Divorce is perhaps one of the most stressful life endeavors for anyone who’s going through this undesired life event. Because, even if you’re the one initiating the divorce, it can’t be any different but to feel blindsided. At some point, bad thoughts will creep through your mind. As you stand in the courtroom or at home awaiting your soon-to-be ex’s next move, a lot of questions will race through your head.
However, if it’s happening to you, rest assured that you’re not alone. In fact, the American Psychological Association’s latest estimation says that approximately 40% to 50% of all marriages in the U.S. these days will probably end in a divorce.
Nonetheless, if you find yourself in such a situation it’s essential that you take proper care of yourself and your close ones, especially of your kids and your financial belongings. The thing with divorces is that everyone comes out of a divorce financially damaged, but when the dust settles, you don’t want to find out that your ex-spouse got out of the marriage in a great financial position while you’re left in shambles.
With that in mind, consider the following strategies and tips when you and your spouse begin to divide your assets.
1. Open Up A Personal Bank Account
Once you realize that your marriage situation is leaning towards divorce, it might be the perfect moment to open a checking and savings account in your own name if you don’t already have one. However, it’s in your best interest that your soon-to-be-ex-spouse knows about this account, so you won’t be accused of hiding money from a spouse. For that reason, tell your spouse when you’re going to do this, and keep track of how much money you’ll be putting into your personal account.
You’ll be able to afford the requisite cash to cover your attorney’s fees and any court fees once you’ve separated and filed for divorce. Additionally, you should have the funds necessary to purchase a new home. Beware that It’s a good rule of thumb to hold off on filing for divorce until you have enough money to cover your legal fees and living expenses for at least three months.
2. Gather Copies Of All Relevant Documents
Before filing for divorce, you’ll need copies of all valuables, cash sources, assets and anything else that might be relevant. It’s recommended that you document your marital assets. For instance, if you bought something pricey while on vacation, make sure you have copies of the invoices and photos of the item. Keep receipts, bank account information, and investment account information in a safe place. In addition, keep these items out of your house in a secure area.
3. Before Filing, Get Some Job Training
If you’ve been a stay-at-home parent for a while, you’ll probably need to brush up on some employment skills. Before you are divorced, try to return to school. You still have time to safeguard your future earnings. Don’t make the mistake of thinking you can survive off of child support or even alimony while looking for work. And since alimony regulations have drastically changed in the past couple of decades, bear in mind that you will probably receive very little money, and for a very short amount of time.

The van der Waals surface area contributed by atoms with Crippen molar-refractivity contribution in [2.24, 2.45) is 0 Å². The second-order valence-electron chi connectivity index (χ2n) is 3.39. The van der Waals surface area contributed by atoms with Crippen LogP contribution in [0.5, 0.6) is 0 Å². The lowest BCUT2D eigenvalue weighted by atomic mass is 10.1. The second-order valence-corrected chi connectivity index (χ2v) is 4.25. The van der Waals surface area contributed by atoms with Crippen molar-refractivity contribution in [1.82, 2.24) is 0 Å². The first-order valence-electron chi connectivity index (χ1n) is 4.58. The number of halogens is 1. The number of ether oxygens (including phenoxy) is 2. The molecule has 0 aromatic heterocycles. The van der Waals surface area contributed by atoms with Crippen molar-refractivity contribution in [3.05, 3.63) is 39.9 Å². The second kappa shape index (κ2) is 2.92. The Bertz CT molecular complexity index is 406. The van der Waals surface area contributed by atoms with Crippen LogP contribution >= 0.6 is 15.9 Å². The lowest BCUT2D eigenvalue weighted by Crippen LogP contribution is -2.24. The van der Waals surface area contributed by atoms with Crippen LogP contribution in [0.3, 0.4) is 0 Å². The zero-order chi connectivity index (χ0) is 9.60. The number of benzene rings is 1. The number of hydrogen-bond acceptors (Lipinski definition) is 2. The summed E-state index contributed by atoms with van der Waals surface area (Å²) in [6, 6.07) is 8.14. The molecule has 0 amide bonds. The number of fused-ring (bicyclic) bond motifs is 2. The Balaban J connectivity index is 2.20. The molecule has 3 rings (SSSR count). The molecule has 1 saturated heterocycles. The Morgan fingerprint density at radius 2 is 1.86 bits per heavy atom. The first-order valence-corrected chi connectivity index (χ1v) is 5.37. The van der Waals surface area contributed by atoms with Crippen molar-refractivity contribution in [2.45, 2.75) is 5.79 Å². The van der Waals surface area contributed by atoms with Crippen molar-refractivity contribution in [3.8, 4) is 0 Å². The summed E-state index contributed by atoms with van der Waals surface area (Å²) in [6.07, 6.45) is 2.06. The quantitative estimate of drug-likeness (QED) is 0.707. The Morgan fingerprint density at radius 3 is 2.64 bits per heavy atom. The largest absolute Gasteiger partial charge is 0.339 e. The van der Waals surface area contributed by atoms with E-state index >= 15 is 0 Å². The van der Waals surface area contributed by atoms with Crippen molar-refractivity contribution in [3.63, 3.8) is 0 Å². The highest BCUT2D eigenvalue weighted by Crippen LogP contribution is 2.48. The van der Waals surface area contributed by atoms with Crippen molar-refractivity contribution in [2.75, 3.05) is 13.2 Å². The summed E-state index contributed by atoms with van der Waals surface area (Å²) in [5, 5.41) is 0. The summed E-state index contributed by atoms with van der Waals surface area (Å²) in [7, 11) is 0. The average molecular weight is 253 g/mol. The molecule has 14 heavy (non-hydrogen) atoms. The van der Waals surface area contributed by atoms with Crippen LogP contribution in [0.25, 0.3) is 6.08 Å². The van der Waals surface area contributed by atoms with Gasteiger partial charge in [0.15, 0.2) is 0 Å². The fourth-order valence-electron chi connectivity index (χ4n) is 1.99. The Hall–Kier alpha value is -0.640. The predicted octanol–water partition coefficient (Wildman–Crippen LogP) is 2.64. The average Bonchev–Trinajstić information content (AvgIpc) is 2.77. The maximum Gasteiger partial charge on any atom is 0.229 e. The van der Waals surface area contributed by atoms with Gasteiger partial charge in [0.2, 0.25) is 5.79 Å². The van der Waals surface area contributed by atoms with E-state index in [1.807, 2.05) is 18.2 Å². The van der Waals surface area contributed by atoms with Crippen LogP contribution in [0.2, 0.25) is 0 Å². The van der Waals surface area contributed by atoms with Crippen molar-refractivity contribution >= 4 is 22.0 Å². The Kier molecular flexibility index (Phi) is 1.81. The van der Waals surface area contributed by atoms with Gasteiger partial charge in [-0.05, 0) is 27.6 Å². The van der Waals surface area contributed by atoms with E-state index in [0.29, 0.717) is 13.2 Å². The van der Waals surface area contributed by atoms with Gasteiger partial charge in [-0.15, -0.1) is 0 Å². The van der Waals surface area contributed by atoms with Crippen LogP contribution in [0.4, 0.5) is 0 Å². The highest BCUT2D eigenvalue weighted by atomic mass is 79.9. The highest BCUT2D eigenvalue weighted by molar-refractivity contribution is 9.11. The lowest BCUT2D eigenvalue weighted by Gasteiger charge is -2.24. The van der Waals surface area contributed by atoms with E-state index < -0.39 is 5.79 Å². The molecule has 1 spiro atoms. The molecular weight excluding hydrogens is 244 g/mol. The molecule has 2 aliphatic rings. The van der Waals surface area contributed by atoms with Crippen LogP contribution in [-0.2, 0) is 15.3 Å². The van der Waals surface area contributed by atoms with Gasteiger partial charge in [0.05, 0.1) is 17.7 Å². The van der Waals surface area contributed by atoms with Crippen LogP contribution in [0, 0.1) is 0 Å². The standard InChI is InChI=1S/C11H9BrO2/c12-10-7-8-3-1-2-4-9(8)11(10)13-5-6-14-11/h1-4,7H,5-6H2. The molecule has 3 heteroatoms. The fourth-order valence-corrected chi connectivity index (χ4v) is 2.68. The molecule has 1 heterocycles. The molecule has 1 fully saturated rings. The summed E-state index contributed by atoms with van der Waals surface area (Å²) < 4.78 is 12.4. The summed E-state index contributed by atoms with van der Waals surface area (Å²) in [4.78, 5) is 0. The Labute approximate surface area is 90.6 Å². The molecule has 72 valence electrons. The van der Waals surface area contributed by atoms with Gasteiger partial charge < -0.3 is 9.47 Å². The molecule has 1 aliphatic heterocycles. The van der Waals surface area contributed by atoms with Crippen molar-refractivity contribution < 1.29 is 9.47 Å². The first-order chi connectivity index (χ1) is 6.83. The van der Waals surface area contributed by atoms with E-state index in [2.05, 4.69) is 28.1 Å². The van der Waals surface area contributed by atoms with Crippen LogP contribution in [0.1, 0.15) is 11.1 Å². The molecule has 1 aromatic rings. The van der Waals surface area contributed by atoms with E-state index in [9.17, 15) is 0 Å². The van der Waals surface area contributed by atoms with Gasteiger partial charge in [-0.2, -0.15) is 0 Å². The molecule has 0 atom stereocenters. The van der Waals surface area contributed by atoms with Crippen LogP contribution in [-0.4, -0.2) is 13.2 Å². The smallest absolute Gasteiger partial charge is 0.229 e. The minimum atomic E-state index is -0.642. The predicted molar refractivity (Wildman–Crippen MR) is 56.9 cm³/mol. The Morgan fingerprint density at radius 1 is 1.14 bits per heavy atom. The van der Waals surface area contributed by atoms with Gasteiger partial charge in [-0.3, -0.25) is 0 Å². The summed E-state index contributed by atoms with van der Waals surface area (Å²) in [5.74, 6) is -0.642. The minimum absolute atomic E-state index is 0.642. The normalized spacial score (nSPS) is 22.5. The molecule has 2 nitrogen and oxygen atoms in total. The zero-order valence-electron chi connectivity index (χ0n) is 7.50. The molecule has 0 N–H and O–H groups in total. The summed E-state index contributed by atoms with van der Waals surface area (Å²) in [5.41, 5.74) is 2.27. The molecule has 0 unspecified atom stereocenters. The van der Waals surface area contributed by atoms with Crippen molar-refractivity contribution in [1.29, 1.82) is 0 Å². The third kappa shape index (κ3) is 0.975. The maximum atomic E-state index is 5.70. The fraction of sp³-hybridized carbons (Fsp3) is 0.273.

4. Remove Any Financial Power Imbalances You Might Have
If you’ve never dealt with bills before, now is the time to learn how to do so. It’s critical to understand how the bill-paying process works and to be aware of how much money enters and leaves the family. This will assist you in remaining on an equal footing and negotiating a fair settlement.
5. Close Any Joint Credit Account
Whether you have a credit card or a home mortgage, you should pay them all off if at all possible, or transfer the cards to one name or the other.
If you are unable to pay your credit accounts, contact your creditors and request that they take the necessary procedures to remove your name from each account. Debts must be divided in divorce mediation or in court. The fewer the debts, the better, and the easier it will be to negotiate.
If you don’t work or have an income, ask your spouse who does to help you remove your name from all joint accounts. You can also negotiate a debt split by taking on a portion of the debt once you have a steady income.
Another strategy to safeguard your assets or money is to transfer half of the funds in your accounts to your own personal account. Keep in mind that if you take out more than half of the money, the courts may order you to pay back the difference. You could also want to change the signature authority on joint accounts so that you both have to sign to conduct a transaction.
Divorce is unfortunately never easy, but there are ways to protect your hard-earned money from being eaten by lawyers. When going through a divorce, it is important to keep in mind that the process can be financially draining if you don’t plan ahead. So, if you find yourself going through a divorce, these tips can help you protect your money to ensure that it goes where it needs to go.
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